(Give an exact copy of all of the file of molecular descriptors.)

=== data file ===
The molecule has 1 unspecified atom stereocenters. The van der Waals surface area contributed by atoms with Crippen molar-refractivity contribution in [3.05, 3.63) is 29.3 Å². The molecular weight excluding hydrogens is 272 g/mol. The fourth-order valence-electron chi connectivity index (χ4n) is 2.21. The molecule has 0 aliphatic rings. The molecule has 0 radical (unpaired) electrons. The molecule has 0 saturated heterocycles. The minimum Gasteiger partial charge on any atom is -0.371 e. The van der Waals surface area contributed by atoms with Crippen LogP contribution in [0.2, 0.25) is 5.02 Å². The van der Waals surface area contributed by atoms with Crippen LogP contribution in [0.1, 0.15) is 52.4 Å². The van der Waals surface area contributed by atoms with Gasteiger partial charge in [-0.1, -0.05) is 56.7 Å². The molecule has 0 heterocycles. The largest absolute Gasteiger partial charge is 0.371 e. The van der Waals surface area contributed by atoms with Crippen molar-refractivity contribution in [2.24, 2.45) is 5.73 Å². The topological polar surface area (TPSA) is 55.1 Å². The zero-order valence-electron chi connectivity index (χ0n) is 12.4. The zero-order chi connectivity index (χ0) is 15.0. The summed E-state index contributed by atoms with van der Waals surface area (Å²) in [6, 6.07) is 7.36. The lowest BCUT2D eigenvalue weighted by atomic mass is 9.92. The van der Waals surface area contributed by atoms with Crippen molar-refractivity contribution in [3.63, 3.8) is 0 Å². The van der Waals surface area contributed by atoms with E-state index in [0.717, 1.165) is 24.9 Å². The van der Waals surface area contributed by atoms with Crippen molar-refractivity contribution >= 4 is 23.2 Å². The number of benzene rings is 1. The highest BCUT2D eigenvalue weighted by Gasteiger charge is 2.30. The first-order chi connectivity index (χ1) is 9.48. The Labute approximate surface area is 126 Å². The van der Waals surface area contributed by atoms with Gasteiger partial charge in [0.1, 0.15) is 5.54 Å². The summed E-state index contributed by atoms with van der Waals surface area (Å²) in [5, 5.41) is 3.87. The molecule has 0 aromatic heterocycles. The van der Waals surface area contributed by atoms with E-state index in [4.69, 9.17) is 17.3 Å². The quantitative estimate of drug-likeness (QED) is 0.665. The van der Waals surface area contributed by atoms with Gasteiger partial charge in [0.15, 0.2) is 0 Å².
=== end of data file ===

The molecule has 1 unspecified atom stereocenters. The van der Waals surface area contributed by atoms with Crippen molar-refractivity contribution in [3.05, 3.63) is 29.3 Å². The molecular weight excluding hydrogens is 272 g/mol. The fourth-order valence-electron chi connectivity index (χ4n) is 2.21. The molecule has 0 aliphatic rings. The molecule has 0 radical (unpaired) electrons. The molecule has 0 saturated heterocycles. The minimum Gasteiger partial charge on any atom is -0.371 e. The van der Waals surface area contributed by atoms with Crippen LogP contribution in [0.2, 0.25) is 5.02 Å². The van der Waals surface area contributed by atoms with Crippen LogP contribution in [0.1, 0.15) is 52.4 Å². The van der Waals surface area contributed by atoms with Gasteiger partial charge in [-0.1, -0.05) is 56.7 Å². The molecule has 0 heterocycles. The largest absolute Gasteiger partial charge is 0.371 e. The van der Waals surface area contributed by atoms with Crippen molar-refractivity contribution in [2.24, 2.45) is 5.73 Å². The topological polar surface area (TPSA) is 55.1 Å². The zero-order valence-electron chi connectivity index (χ0n) is 12.4. The zero-order chi connectivity index (χ0) is 15.0. The summed E-state index contributed by atoms with van der Waals surface area (Å²) in [6, 6.07) is 7.36. The lowest BCUT2D eigenvalue weighted by atomic mass is 9.92. The van der Waals surface area contributed by atoms with Crippen molar-refractivity contribution in [3.63, 3.8) is 0 Å². The van der Waals surface area contributed by atoms with E-state index in [0.717, 1.165) is 24.9 Å². The van der Waals surface area contributed by atoms with Crippen molar-refractivity contribution >= 4 is 23.2 Å². The number of benzene rings is 1. The highest BCUT2D eigenvalue weighted by Gasteiger charge is 2.30. The first-order chi connectivity index (χ1) is 9.48. The Labute approximate surface area is 126 Å². The van der Waals surface area contributed by atoms with Gasteiger partial charge in [0.1, 0.15) is 5.54 Å². The summed E-state index contributed by atoms with van der Waals surface area (Å²) in [5, 5.41) is 3.87. The molecule has 0 aromatic heterocycles. The van der Waals surface area contributed by atoms with E-state index in [4.69, 9.17) is 17.3 Å². The quantitative estimate of drug-likeness (QED) is 0.665. The van der Waals surface area contributed by atoms with Gasteiger partial charge in [0.15, 0.2) is 0 Å².